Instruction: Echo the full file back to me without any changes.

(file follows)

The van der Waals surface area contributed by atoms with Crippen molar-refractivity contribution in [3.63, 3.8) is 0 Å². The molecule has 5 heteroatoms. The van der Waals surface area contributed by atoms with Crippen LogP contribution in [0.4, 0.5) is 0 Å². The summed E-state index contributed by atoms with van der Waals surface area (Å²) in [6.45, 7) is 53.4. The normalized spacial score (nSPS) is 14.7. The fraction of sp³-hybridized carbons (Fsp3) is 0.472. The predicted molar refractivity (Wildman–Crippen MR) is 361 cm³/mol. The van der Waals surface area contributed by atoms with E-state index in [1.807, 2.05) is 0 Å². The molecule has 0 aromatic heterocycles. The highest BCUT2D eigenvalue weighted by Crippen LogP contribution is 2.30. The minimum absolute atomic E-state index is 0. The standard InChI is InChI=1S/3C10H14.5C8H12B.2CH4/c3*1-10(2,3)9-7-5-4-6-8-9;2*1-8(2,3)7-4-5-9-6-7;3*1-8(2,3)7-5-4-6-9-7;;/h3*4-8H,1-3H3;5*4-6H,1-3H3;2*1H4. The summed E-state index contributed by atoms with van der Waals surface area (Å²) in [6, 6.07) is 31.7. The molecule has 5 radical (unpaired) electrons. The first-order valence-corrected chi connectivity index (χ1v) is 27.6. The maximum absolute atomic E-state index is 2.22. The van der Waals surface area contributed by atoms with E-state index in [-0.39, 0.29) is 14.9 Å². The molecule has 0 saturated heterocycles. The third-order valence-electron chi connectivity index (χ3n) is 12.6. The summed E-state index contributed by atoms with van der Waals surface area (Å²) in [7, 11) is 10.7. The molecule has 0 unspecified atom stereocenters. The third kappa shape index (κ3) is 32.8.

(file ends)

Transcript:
The van der Waals surface area contributed by atoms with Crippen molar-refractivity contribution in [3.63, 3.8) is 0 Å². The molecule has 5 heteroatoms. The van der Waals surface area contributed by atoms with Crippen LogP contribution in [0.4, 0.5) is 0 Å². The summed E-state index contributed by atoms with van der Waals surface area (Å²) in [6.45, 7) is 53.4. The normalized spacial score (nSPS) is 14.7. The fraction of sp³-hybridized carbons (Fsp3) is 0.472. The predicted molar refractivity (Wildman–Crippen MR) is 361 cm³/mol. The van der Waals surface area contributed by atoms with E-state index in [1.807, 2.05) is 0 Å². The molecule has 0 aromatic heterocycles. The highest BCUT2D eigenvalue weighted by Crippen LogP contribution is 2.30. The minimum absolute atomic E-state index is 0. The standard InChI is InChI=1S/3C10H14.5C8H12B.2CH4/c3*1-10(2,3)9-7-5-4-6-8-9;2*1-8(2,3)7-4-5-9-6-7;3*1-8(2,3)7-5-4-6-9-7;;/h3*4-8H,1-3H3;5*4-6H,1-3H3;2*1H4. The summed E-state index contributed by atoms with van der Waals surface area (Å²) in [6, 6.07) is 31.7. The molecule has 5 radical (unpaired) electrons. The first-order valence-corrected chi connectivity index (χ1v) is 27.6. The maximum absolute atomic E-state index is 2.22. The van der Waals surface area contributed by atoms with E-state index in [-0.39, 0.29) is 14.9 Å². The molecule has 0 saturated heterocycles. The third-order valence-electron chi connectivity index (χ3n) is 12.6. The summed E-state index contributed by atoms with van der Waals surface area (Å²) in [7, 11) is 10.7. The molecule has 0 unspecified atom stereocenters. The third kappa shape index (κ3) is 32.8.